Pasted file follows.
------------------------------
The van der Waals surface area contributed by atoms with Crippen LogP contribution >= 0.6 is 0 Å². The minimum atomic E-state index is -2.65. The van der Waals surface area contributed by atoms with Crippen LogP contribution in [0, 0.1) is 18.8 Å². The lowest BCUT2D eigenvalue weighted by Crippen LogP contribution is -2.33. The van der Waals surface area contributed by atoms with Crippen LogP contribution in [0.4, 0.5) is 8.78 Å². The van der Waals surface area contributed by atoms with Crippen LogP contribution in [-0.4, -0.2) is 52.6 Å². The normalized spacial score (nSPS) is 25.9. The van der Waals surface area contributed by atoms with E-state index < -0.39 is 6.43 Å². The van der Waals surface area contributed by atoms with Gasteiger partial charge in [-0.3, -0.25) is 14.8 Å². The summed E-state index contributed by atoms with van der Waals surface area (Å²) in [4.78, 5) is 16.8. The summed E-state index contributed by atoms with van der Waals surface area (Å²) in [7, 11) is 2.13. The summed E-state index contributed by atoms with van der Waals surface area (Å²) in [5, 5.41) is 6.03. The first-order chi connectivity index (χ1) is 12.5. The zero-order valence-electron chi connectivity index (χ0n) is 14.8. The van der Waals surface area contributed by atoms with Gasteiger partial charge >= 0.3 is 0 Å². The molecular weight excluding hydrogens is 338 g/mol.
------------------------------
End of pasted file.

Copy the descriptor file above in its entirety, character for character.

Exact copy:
The van der Waals surface area contributed by atoms with Crippen LogP contribution >= 0.6 is 0 Å². The minimum atomic E-state index is -2.65. The van der Waals surface area contributed by atoms with Crippen LogP contribution in [0, 0.1) is 18.8 Å². The lowest BCUT2D eigenvalue weighted by Crippen LogP contribution is -2.33. The van der Waals surface area contributed by atoms with Crippen LogP contribution in [0.4, 0.5) is 8.78 Å². The van der Waals surface area contributed by atoms with Crippen LogP contribution in [-0.4, -0.2) is 52.6 Å². The normalized spacial score (nSPS) is 25.9. The van der Waals surface area contributed by atoms with E-state index < -0.39 is 6.43 Å². The van der Waals surface area contributed by atoms with Gasteiger partial charge in [-0.3, -0.25) is 14.8 Å². The summed E-state index contributed by atoms with van der Waals surface area (Å²) in [4.78, 5) is 16.8. The summed E-state index contributed by atoms with van der Waals surface area (Å²) in [7, 11) is 2.13. The summed E-state index contributed by atoms with van der Waals surface area (Å²) in [5, 5.41) is 6.03. The first-order chi connectivity index (χ1) is 12.5. The zero-order valence-electron chi connectivity index (χ0n) is 14.8. The van der Waals surface area contributed by atoms with Gasteiger partial charge >= 0.3 is 0 Å². The molecular weight excluding hydrogens is 338 g/mol.